Calling all young filmmakers

The UKABIF film award is a great opportunity for children and young people to share their experience of brain injury.

Credit: Jimmy Stevens/UKABIF
Families are encouraged to enter the United Kingdom Acquired Brain Injury Forum (UKABIF) Film Award 2018, which opened last week and will accept entries until September 28th. One of last year’s runners up was 11-year-old Jimmy, whose entertaining film highlights the impact of his brain injury. Using Lego characters Jimmy shows how different his life has become since his acquired brain injury (ABI), how he is rising to the challenges in his everyday life and how he is determined to ‘beat it’. Jenni, Jimmy’s mum, said: “This was fantastic for Jimmy. Just producing this film has had a huge impact on Jimmy’s rehabilitation. “It’s helped Jimmy to process his injury and to be able to discuss the impact it has had on him, which was something he was reluctant to do previously.” Jimmy’s story was recently cited in an article on the role of storytelling in helping young people come to terms with brain injuries. This appeared in the Neuro-rehab Times and was written by Gemma Costello, lead educational psychologist at The Children’s Trust. Explaining how filmmaking can help young people, UKABIF Chair Andrew Bateman said: “UKABIF welcomes entries from children and young people with a brain injury. “Producing a short film is a really good way to express the impact of their brain injury, and to illustrate not only the changes in their lives but also the progress they’ve made”. The competition is open for entries from everyone that has an interest, or experience, in acquired brain injury (ABI). The films must be no more than 30 seconds long and enhance the understanding of ABI. For 2018, they must be about neurorehabilitation in hospital and/or in the community, or about brain injury in the context of school, prison or sport.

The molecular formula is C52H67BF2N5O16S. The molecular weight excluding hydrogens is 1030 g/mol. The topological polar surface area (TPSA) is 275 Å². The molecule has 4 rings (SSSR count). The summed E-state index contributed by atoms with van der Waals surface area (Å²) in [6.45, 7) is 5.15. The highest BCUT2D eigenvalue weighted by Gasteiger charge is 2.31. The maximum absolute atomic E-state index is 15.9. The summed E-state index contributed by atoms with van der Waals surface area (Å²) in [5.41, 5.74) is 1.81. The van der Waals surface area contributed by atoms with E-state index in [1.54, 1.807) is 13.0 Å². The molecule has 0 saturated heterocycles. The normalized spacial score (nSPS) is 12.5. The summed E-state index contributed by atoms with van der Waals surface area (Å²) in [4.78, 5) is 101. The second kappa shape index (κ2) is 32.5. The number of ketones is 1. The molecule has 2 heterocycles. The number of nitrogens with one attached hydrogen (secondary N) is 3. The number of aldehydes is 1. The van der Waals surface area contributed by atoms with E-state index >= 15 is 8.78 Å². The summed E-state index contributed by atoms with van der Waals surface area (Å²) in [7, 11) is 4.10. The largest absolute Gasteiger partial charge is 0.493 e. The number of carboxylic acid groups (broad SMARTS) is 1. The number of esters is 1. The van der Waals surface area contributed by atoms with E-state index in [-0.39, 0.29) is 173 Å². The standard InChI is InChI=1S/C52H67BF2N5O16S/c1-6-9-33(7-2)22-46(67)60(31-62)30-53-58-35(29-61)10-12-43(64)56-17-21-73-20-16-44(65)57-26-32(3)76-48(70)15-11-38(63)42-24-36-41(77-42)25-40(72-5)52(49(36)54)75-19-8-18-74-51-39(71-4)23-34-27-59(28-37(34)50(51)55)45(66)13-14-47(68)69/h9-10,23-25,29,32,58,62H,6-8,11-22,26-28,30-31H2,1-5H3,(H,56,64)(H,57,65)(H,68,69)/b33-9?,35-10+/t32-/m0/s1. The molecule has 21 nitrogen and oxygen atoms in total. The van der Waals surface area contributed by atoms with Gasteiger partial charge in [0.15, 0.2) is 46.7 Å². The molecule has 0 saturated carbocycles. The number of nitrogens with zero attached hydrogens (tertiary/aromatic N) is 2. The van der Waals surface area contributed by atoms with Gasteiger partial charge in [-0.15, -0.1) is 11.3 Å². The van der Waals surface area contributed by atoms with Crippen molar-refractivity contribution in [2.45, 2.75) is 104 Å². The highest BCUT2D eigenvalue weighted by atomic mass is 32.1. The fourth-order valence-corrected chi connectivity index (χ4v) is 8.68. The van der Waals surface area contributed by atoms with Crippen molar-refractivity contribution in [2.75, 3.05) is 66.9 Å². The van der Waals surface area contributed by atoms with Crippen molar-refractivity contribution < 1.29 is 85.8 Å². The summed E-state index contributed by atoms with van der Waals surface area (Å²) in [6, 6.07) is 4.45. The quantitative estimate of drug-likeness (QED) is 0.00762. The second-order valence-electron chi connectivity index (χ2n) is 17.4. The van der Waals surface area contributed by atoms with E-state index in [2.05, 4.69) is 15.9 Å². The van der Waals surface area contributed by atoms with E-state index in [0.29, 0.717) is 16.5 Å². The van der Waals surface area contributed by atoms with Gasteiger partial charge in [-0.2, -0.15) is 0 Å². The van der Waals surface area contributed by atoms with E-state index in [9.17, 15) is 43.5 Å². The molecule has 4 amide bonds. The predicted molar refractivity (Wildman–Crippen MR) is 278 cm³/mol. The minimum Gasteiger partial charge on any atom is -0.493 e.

Watch The Jimmy Movie below:

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